Japan wing Kenki Fukuoka has been a star at this World Cup – but he’ll soon hang up his boots to focus on becoming a doctor. Rich Freeman reports
Get to know Japan’s Kenki Fukuoka
Any player who gets close to Kenki Fukuoka and is able to bring down the Japan speedster at the Rugby World Cup should make the most of it. Because the 27-year-old, who Eddie Jones has said is as quick as Bryan Habana, is not going to be around on the rugby scene much longer.
Fukuoka, who has scored 25 tries in 37 Tests, has said he will give up rugby in 2021 following Japan 2019, the Tokyo Olympics and one last season with Panasonic Wild Knights. This is in order to go to medical school and fulfil his dream – and continue the family tradition – of becoming a doctor.
“I never thought I would play until this age, but a home World Cup and Olympics have really motivated me to keep playing,” he tells Rugby World in Tokyo.
“My original goal was to stop playing after we had reached the high-school tournament at Hanazono. But then I got injured and failed to make the Japan high schools team. And while I was studying to get into university, I saw some of my peers playing really well and I realised I didn’t want to look back later in life and regret giving up so early.”
Such is the way rugby and sport are run in Japan that it has been impossible for Fukuoka to do a Felipe Contepomi or Jamie Roberts and pursue a medical degree, then career, while playing.
Fukuoka says: “There is a real misunderstanding in Japan of the role that sport plays. The environment does not allow players to continue doing what they want to do, such as studying.”
However, signing on with Wild Knights, who are coached by Robbie Deans, has allowed him some opportunity to keep up with his studies, as he signed a professional rugby contract rather than take on regular ‘salaryman status’ that sees a lot of players put in a full working shift in between training sessions.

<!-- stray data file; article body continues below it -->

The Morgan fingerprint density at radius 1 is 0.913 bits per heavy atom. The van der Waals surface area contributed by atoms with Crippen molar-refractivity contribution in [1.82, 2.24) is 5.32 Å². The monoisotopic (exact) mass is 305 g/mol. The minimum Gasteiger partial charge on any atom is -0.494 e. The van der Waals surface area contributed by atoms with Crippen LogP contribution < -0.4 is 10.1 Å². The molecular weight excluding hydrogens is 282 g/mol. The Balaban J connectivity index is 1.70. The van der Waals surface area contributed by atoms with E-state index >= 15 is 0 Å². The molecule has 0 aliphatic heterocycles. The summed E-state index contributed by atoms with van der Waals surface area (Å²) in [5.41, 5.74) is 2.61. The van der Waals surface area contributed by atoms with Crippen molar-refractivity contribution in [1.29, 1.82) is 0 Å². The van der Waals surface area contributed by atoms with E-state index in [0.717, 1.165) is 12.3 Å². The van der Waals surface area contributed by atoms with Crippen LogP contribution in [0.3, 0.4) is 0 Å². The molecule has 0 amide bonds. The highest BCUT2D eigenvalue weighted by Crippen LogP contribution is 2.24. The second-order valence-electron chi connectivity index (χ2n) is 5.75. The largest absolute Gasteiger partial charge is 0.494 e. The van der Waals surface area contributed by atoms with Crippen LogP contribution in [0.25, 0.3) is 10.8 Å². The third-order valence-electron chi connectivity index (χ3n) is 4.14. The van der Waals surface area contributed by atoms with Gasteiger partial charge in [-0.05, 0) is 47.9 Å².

“I got called up to play for Japan while at university and at the same time the announcement was made that Japan would host the World Cup, so I decided to seek out a professional Top League contract as that would allow me to do at least some studying,” explains the Fukuoka native, whose debut came in the city of his birth against the Philippines in April 2013.
Fukuoka, whose childhood hero was World Rugby Hall of Famer Daisuke Ohata, scored two tries that day and was part of the Japan team that a few months later beat Wales in Tokyo, the first Tier One scalp for the Brave Blossoms.
That November, he made local headlines when almost scoring at the end of a 54-6 defeat by the All Blacks, only to be stopped on the line by Richie McCaw.
For many observers, however, it was the tackle Fukuoka made on McCaw earlier in the match that was the standout moment. The then All Blacks captain admitted it had rattled him and was the reason he was so motivated to stop the flying wing from crossing despite the lopsided scoreline.
A week later at Murrayfield, Fukuoka bagged a brace against Scotland and in following years he has crossed the chalk against the likes of Wales, Ireland and Italy.
Of course, he was also the star of the show in the pool win over Scotland, scoring two tries as Japan booked their place in the World Cup quarter-finals for the first time.
He has also developed the defensive side of his game and is key in Japan’s kicking tactics. Deans says: “He would genuinely make any international side in the world. He’s a remarkable player, very fast (and) sees no obstacles.”
Fukuoka currently spends an hour every day studying after training, though the workload of the latter is set to increase as he looks to follow up on his appearance at the Rio Olympics.
“I have expressed my interest to play at the Tokyo Olympics, so the plan is World Cup, Olympics and then one last season with Panasonic,” Fukuoka says.
He is fully aware that there is a “huge difference going from 15s to sevens. It’s not easy”. Last time around the Japan sevens team spent six months in camp prior to Rio and Fukuoka says the team will need to do the same “if we are to medal, which is our goal”.
As he points out, good results in the World Cup and Olympics will have huge consequences on the sport in Japan. “Hopefully a good showing in both will show off Japan’s strengths to the world and will allow Japanese players to go overseas and learn. And then those players can some back and show what they have learnt and that will benefit Japan.”
This article originally appeared in the November 2019 edition of Rugby World magazine.
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